Female Sexual Dysfunction
Female sexual dysfunction is a term that is being redefined. Originally identified and recognized only in the psychiatric literature, we are finding that female sexual health is as much a part of a women’s physical well-being as it is a man’s. Healthy sexual function is a personal matter that varies with each woman and the needs that she wants to be fulfilled. A dysfunctional state would be defined is one in which a woman’s needs are not being met, and she is bothered by her lack of fulfillment.
Factors that impact on a woman’s sense of her sexuality include body image, age, sleep, stress, and motherhood. Relationship stresses affect sexual desire and satisfaction. Lives change, marriages change and career demands interfere with the delicate balance we have between desiring sex, achieving satisfaction, and feeling fulfilled. The external forces that hamper a satisfying sex life are managed by therapists, life coaches, and couple’s counselors. The physical impedances fall under the domain of the sexual medicine experts.
In premenopausal women, the most common sexual issue that has been identified is called hypoactive sexual desire disorder (HSDD). Providing a young woman is in a loving, safe relationship, is hormonally replete, and still has no interest is sex, then she may be suffering from HSDD. The FDA has just approved medication to address this condition. Called Flibanserin (Addy is the trade name), a 100mg mg tablet is taken every night and should show benefits within 1 to 2 months of treatment. The side effects are mild, and it can be stopped at will. Many insurance companies are covering the cost of the medication. Interested women should speak to their physician about starting it.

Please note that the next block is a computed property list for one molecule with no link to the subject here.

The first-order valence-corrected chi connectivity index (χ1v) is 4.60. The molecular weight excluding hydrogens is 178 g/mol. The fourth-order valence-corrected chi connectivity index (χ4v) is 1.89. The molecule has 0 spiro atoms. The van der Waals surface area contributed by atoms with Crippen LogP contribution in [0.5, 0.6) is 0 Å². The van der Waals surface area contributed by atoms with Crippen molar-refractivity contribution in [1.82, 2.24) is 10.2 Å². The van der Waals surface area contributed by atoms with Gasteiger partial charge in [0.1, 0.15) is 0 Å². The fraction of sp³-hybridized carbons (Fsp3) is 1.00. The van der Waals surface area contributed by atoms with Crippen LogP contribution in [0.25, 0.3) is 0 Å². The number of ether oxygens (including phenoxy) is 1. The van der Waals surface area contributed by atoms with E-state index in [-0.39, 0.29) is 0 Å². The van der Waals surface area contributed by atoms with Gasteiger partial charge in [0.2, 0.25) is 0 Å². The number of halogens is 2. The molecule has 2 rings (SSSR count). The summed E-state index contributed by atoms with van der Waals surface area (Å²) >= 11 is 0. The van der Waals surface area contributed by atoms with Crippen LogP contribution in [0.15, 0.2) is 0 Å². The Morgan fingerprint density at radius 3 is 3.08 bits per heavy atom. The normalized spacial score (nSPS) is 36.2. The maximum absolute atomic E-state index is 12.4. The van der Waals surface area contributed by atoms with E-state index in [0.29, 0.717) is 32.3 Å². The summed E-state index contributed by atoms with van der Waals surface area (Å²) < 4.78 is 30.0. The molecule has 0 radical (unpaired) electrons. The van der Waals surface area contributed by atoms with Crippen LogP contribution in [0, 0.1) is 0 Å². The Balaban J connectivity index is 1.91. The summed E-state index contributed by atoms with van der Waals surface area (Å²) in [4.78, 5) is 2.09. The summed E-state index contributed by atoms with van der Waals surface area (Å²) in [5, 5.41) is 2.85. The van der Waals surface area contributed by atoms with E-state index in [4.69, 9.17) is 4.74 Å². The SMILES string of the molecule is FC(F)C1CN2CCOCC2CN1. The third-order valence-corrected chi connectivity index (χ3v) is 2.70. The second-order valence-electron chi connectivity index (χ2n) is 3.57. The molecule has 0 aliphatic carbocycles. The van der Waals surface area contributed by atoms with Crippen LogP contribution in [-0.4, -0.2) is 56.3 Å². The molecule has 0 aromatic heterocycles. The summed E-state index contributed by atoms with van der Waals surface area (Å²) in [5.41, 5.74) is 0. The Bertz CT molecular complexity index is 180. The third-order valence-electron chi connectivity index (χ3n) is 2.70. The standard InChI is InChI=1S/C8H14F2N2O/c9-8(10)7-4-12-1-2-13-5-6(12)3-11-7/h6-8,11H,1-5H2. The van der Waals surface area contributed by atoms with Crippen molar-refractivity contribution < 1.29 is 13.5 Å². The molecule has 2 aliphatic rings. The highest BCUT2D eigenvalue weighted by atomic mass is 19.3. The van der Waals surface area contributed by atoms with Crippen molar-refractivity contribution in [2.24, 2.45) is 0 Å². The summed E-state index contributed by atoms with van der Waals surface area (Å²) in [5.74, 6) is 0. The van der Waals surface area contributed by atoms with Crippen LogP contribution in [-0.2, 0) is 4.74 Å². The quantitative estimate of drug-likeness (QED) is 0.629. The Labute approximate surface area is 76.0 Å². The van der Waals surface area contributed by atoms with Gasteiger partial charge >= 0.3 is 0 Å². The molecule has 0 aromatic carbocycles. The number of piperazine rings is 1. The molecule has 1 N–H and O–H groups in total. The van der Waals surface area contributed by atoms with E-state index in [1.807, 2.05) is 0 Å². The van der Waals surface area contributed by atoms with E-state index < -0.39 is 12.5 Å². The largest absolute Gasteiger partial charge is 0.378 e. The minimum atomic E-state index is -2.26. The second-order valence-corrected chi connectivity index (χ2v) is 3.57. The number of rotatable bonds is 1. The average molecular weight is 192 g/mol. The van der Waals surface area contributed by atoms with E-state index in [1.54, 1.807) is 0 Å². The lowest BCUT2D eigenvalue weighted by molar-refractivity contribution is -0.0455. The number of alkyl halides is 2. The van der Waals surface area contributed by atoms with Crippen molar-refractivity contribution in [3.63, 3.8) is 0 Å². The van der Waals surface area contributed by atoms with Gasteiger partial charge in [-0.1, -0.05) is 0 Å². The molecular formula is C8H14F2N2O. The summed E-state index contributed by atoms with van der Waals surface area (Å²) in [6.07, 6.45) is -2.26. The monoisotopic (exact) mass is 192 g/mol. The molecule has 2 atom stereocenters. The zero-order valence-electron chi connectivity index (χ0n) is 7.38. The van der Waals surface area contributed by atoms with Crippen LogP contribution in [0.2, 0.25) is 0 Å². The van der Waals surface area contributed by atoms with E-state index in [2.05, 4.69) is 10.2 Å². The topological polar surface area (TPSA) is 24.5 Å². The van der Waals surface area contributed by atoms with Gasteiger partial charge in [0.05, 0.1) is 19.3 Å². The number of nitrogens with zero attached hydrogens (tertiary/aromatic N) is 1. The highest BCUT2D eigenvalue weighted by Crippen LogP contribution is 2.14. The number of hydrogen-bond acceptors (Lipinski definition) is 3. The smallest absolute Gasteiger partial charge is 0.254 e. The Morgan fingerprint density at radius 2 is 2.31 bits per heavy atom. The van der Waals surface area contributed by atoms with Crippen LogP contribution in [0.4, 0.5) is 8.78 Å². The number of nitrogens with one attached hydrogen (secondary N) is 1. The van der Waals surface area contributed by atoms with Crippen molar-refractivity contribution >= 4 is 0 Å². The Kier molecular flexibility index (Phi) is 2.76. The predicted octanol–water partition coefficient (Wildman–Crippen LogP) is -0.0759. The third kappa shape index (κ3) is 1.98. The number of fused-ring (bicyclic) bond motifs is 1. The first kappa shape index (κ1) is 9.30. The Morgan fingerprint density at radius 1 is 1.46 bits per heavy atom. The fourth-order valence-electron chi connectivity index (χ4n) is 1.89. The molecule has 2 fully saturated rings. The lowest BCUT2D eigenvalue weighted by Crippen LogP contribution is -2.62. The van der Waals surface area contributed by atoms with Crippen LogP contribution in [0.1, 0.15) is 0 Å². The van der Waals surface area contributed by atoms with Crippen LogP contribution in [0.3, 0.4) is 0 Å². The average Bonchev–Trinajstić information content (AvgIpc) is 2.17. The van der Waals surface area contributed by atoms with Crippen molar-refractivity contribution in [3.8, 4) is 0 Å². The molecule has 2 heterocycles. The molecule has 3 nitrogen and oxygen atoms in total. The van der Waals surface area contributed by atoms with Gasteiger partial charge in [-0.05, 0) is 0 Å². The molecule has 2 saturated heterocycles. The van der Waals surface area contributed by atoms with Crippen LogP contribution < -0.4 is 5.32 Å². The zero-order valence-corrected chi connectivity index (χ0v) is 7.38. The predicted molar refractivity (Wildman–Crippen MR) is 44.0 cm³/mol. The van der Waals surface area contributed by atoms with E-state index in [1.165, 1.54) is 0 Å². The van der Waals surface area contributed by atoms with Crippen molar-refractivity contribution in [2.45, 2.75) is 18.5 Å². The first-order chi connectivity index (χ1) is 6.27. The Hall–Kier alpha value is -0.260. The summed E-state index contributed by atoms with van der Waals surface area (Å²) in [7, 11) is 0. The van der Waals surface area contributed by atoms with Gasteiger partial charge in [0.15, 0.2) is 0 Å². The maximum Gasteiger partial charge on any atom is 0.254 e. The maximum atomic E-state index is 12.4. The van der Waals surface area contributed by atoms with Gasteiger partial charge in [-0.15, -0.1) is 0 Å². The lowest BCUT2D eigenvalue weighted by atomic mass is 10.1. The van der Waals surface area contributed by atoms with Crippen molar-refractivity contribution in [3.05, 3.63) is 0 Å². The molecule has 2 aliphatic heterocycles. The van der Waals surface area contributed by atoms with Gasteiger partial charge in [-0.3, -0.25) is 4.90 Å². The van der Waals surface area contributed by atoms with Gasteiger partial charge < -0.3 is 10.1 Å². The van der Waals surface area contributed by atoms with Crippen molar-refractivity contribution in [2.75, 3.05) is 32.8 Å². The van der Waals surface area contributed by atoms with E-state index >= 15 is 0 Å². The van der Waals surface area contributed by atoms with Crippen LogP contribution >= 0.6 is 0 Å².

In postmenopausal women, the most common problem is vaginal dryness and irritation. Many women find success with using vaginal estrogen creams or suppositories. In women who do not benefit from local vaginal treatments, there is an oral estrogen that was formulated specifically for vaginal pain during intercourse called Osphenia. It is a selective estrogen receptor blocker (SERM), so it works differently than hormone replacement therapy. Finally, a laser treatment has been introduced that helps to increase the integrity of the vaginal lining and reduce discomfort during sex. Performed in the office without anesthesia, it takes about 15 minutes to complete and is not painful. Three treatments are recommended one month apart, although some women may need 4 or 5. Yearly treatments may be required.
Clearly, we have a long way to go in understanding women’s sexual health. The new treatments that have become available in the last two years have opened up the discussion and allowed us to begin to explore women’s sexuality
If you are having problems with attaining a satisfying sexual relationship with your partner and would like to learn more about female sexual dysfunction, please call our office or press the "Book Online" button to make an appointment to see one of our physicians.